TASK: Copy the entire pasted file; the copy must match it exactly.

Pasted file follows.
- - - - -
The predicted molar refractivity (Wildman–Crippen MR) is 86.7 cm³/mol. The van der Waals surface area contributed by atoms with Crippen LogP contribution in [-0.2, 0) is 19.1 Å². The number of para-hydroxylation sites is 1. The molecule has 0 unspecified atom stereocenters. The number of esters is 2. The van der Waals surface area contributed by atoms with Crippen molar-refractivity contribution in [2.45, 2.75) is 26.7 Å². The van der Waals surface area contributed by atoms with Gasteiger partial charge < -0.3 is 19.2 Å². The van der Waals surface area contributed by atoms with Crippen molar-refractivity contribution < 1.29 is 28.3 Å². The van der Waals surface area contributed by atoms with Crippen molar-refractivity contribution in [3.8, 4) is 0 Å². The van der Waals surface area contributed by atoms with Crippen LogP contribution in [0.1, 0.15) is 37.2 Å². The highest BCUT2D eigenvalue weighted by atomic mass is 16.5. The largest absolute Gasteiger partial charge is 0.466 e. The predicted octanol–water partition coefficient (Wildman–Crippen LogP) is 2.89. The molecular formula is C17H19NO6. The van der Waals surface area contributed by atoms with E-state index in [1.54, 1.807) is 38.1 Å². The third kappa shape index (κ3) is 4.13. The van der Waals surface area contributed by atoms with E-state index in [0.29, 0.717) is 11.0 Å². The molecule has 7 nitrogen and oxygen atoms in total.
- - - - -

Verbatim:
The predicted molar refractivity (Wildman–Crippen MR) is 86.7 cm³/mol. The van der Waals surface area contributed by atoms with Crippen LogP contribution in [-0.2, 0) is 19.1 Å². The number of para-hydroxylation sites is 1. The molecule has 0 unspecified atom stereocenters. The number of esters is 2. The van der Waals surface area contributed by atoms with Crippen molar-refractivity contribution in [2.45, 2.75) is 26.7 Å². The van der Waals surface area contributed by atoms with Gasteiger partial charge < -0.3 is 19.2 Å². The van der Waals surface area contributed by atoms with Crippen molar-refractivity contribution < 1.29 is 28.3 Å². The van der Waals surface area contributed by atoms with Crippen molar-refractivity contribution in [3.8, 4) is 0 Å². The van der Waals surface area contributed by atoms with Crippen LogP contribution in [0.1, 0.15) is 37.2 Å². The highest BCUT2D eigenvalue weighted by atomic mass is 16.5. The largest absolute Gasteiger partial charge is 0.466 e. The predicted octanol–water partition coefficient (Wildman–Crippen LogP) is 2.89. The molecular formula is C17H19NO6. The van der Waals surface area contributed by atoms with E-state index in [1.54, 1.807) is 38.1 Å². The third kappa shape index (κ3) is 4.13. The van der Waals surface area contributed by atoms with E-state index in [0.29, 0.717) is 11.0 Å². The molecule has 7 nitrogen and oxygen atoms in total.